Gold Of The Monashee

The area surrounding Monashee Mountain was one of the earliest productive mining districts in Western Canada. In 1863 a small bonanza silver lode, later known as the Hidden Treasure, was discovered on Monashee Creek. A small amount of ore was taken to the coast for processing in 1864.

The most important mineral production in the area has been placer gold from Cherry and Monashee creeks and their tributaries north and west of Monashee Mountain. In 1865, Cherry Creek made news when it was reported that the Cherry Creek Gold and Silver Mining Company had discovered a rich gold and silver quartz lead on the creek.  Unfortunately, this claim was never proven and a brush fire destroyed the Cherry Creek Company’s cabins and mine workings.  By 1876, placer gold was reported in quantity on Cherry Creek by both white and Chinese miners. .That year 20 men were reported working on Cherry Creek.  Yields were $4-$5 a day.  Although this gold was fine, some nuggets were found, one weighing 8.5 ounces.  The placer gold from this creek is unusually high in silver with the fineness running around .720 fine.   

With more miners heading into the Cherry Creek area, a route from Lumby was built by the British Columbia Department of Public Works in the summer of 1877.  At that time the road was a mere eight feet wide track.  With this new road, families began to arrive in the area.

Between 1863 and 1895, the original area grew into a small mining camp boasting a population of more than 100 people, half of which were Chinese miners. Minor gold production from creeks on the south side of Monashee Mountain started in 1877 with the discovery of placer gold in the Kettle River drainage. Starting in 1889, a Mr. Marsh drove about 760 metres (2,500′) of tunnel along the top of the bedrock under what is now Marsh Creek. Production figures are unreliable but reportedly gold was present in old fluvial deposits beneath glacial till. Mr. Marsh abandoned the project because of rotting and collapsing timbers and poor health.

From 1863 to 1930 numerous mining companies operated in the area. It had been calculated that over $125,000 worth of gold had been extracted from Cherry Creek.  This figure was calculated when gold was selling at $7.50 an ounce.  By today’s prices, that would be approximately $112,000,000.

No reliable figures are available for placer gold production in the Monashee area. Estimates of as much as 4,665,500 grams (150,000 ounces) produced during the 1880’s have been published, but the British Columbia Ministry of Mines records production of only slightly over 155,500 grams (5,000 ounces). Sporadic minor placer gold production from creeks in the area continues to the present.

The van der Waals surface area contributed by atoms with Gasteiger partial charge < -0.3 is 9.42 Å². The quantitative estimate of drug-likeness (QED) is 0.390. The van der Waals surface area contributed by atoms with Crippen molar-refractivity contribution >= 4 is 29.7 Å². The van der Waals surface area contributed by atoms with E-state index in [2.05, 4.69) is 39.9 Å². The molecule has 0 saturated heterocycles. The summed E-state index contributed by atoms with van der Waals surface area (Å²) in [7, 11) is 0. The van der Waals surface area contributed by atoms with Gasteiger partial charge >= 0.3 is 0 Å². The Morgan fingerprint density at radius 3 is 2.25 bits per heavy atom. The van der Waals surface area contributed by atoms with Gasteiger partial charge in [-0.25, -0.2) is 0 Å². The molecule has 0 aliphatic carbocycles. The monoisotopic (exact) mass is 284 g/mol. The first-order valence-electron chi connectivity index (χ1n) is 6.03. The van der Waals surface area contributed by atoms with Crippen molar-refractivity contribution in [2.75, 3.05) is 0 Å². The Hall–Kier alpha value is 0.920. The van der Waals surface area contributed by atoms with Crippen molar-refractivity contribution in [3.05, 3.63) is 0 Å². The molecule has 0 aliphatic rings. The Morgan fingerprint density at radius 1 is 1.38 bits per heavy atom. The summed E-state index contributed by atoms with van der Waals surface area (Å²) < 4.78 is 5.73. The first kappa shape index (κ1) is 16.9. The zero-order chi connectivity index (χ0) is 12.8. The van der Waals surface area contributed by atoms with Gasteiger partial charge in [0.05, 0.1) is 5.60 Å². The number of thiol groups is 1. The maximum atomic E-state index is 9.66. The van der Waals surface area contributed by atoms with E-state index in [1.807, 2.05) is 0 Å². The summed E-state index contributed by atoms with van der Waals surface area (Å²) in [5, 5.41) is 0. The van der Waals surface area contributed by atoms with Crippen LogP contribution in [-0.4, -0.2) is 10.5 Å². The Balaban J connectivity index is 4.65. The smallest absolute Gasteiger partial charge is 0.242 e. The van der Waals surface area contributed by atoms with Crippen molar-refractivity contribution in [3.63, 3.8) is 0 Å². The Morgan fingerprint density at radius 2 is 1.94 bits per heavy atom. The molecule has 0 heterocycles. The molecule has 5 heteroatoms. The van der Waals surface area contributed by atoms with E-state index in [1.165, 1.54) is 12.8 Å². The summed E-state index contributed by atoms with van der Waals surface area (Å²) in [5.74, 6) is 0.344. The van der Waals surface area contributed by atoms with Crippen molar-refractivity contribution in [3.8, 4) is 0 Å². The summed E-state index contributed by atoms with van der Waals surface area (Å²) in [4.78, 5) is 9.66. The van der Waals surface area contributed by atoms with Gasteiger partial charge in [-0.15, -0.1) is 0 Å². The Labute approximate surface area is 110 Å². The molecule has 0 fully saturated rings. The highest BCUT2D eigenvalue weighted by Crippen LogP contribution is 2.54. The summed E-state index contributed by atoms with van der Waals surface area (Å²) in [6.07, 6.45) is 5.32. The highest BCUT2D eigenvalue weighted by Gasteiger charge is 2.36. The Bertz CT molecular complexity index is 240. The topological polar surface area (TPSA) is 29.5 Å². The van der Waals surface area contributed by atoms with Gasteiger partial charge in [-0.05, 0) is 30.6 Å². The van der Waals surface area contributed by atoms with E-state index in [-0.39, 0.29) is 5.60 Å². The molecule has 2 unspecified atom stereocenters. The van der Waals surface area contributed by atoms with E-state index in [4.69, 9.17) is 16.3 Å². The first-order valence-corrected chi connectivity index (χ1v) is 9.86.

Lode gold was apparently first discovered in the area in 1879 and the first claims were staked on the “Monashee gold ledge” on the west flank of Monashee Mountain in 1886. This property later became the Monashee Mine and yielded at least 2,500 tonnes of ore containing 15,645 grams (503 ounces) of gold between 1890 and about 1940.

About 1890 a trapper, Mr. Morgan, located the first claims on top of Monashee Mountain. This property, the Morgan, was on a group of four crown granted mineral claims held by St. Paul Mines Ltd. The Silver Bell, another high grade gold-silver prospect was located on the north side of Monashee Creek about 7 kilometres north of Monashee Mountain in 1903.

In 1916, the St. Paul Mine showings were located on the north flank of Monashee Mountain, about 600 metres north of the Morgan. A complex polymetallic ore was discovered with values in gold, silver, arsenic, antimony, copper, lead and zinc. There was apparently little exploration work in the area until the early 1980’s when Brican Resources Ltd. and Mohawk Oil Co. Ltd. acquired large blocks of claims, east and west of Monashee Pass respectively. During the 1980’s, both companies carried out several programs of stream sediment and soil geochemical surveys, geophysical surveys, geological mapping, surface trenching, and limited drilling in a search for gold-silver mineralization. Several known mineral occurrences were extended by this work and several anomalies were noted. Brican did no work after 1983. Mohawk continued working on the Pita claims, west of Monashee Pass until about 1986. The claims were allowed to lapse in 1992.

Presently, Monashee Creek, Putnam, Barnes, Eureka and the Kettle River continue to give up their gold and provide excellent opportunities for the tenacious miner. 

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